…and as I was responding, Brian wrote:
“1. The “two months ahead of time” thing is no longer how retailers work. DC, Marvel, IDW, Image and Dark Horse are all adjustable right up to three weeks before a book comes out. So it is “three weeks ahead of time.” It is a pretty notable difference. ”

This is a fair point. However, does anyone here (outside of the big five-ish and DIamond) know whether initial order information is shared with the publishers? Are they capable of tracking the changes from initial to final orders?

I would think that this information, combined with reorder activity (which, again, should be transmitted from Diamond to the publisher in a reasonable amount of time, including for reorders that cannot be filled), would give publishers a very accurate projection of future sales if they keep their products relatively stable (same creative team, direction, etc.).

If this were true, wouldn’t DC see the increase in interest in OMAC? You can’t possibly tell me that, if the reviews and buzz were reflected at least partially in sales figures, that OMAC was among the six worst-performing titles. It boggles the mind, quite frankly. I’m not one for just hanging these problems on Dan Didio (and now Jim Lee, apparently) but a personnel change somewhere in the company might be the only real resolution to this problem.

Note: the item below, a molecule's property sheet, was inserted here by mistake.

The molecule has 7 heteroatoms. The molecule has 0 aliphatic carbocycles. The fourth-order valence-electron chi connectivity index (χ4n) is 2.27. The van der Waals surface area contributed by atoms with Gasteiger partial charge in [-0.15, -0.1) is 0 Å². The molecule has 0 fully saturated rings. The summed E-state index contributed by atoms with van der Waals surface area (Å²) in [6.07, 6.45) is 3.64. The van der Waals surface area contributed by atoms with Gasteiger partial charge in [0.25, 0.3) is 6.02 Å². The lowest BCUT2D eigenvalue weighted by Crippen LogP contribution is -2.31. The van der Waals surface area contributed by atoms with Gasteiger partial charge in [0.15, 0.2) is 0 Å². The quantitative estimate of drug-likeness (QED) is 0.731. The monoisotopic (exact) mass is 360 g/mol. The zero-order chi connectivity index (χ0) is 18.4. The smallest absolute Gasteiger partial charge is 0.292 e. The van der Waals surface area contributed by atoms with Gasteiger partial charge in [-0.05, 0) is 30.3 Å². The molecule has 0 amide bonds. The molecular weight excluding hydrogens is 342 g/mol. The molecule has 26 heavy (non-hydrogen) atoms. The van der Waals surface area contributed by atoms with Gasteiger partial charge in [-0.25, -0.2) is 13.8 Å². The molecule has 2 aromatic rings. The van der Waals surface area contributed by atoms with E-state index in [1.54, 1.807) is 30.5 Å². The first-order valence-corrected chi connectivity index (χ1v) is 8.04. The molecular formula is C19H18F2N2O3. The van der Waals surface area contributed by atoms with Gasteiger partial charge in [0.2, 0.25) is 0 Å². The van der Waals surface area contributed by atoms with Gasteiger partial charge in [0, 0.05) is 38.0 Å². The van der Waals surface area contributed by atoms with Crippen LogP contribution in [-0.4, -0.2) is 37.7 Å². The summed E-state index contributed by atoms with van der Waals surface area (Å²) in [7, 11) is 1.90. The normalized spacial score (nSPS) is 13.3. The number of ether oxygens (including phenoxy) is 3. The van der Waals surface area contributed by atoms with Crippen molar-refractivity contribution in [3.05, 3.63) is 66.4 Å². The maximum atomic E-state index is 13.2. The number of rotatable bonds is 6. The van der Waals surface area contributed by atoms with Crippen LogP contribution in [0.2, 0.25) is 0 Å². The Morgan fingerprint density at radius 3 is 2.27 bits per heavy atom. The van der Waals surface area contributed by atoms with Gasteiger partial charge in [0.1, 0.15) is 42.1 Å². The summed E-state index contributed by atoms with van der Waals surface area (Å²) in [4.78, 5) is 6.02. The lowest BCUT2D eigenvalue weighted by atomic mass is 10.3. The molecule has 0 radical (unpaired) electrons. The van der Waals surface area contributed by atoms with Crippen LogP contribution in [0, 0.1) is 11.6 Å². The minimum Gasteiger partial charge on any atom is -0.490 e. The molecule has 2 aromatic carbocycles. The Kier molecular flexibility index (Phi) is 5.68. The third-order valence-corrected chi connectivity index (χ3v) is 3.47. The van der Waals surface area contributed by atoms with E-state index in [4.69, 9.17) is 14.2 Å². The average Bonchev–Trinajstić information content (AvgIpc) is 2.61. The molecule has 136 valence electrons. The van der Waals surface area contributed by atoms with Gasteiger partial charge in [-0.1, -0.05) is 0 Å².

And yet it still makes more sense than the Nielsen ratings.

“I understood exactly what the writer meant,”

Nothing to do with that, and everything to do with the way a messed-up usage like that grates on the old neurons…
Especially since I’ve seen it crop up here and there online in recent months.
Also, please drop dead, D. Druid.

A couple of points…

1. The “two months ahead of time” thing is no longer how retailers work. DC, Marvel, IDW, Image and Dark Horse are all adjustable right up to three weeks before a book comes out. So it is “three weeks ahead of time.” It is a pretty notable difference.

2. 1992 was a great year for retailers. It was later in the 1990s that things fell apart. 1992, though, was an amazing year for the ledgers. I mean, the Death of Superman was practically like printing money for retailers. 1992 was the reason so many stores continued to pop up in 1993 and 1994.

Fair points. This is what I get for writing a column in a burst, off the top of my head. Should’ve taken the time to look up the dates. (And check the grammar.)

I do think the larger concern is valid, though. Even shaving a month-plus off the advance ordering doesn’t change the larger picture THAT much… the retailer still has to guess what readers will commit to, and guessing’s harder when publishers themselves don’t seem terribly committed to staying with a title or a creative team.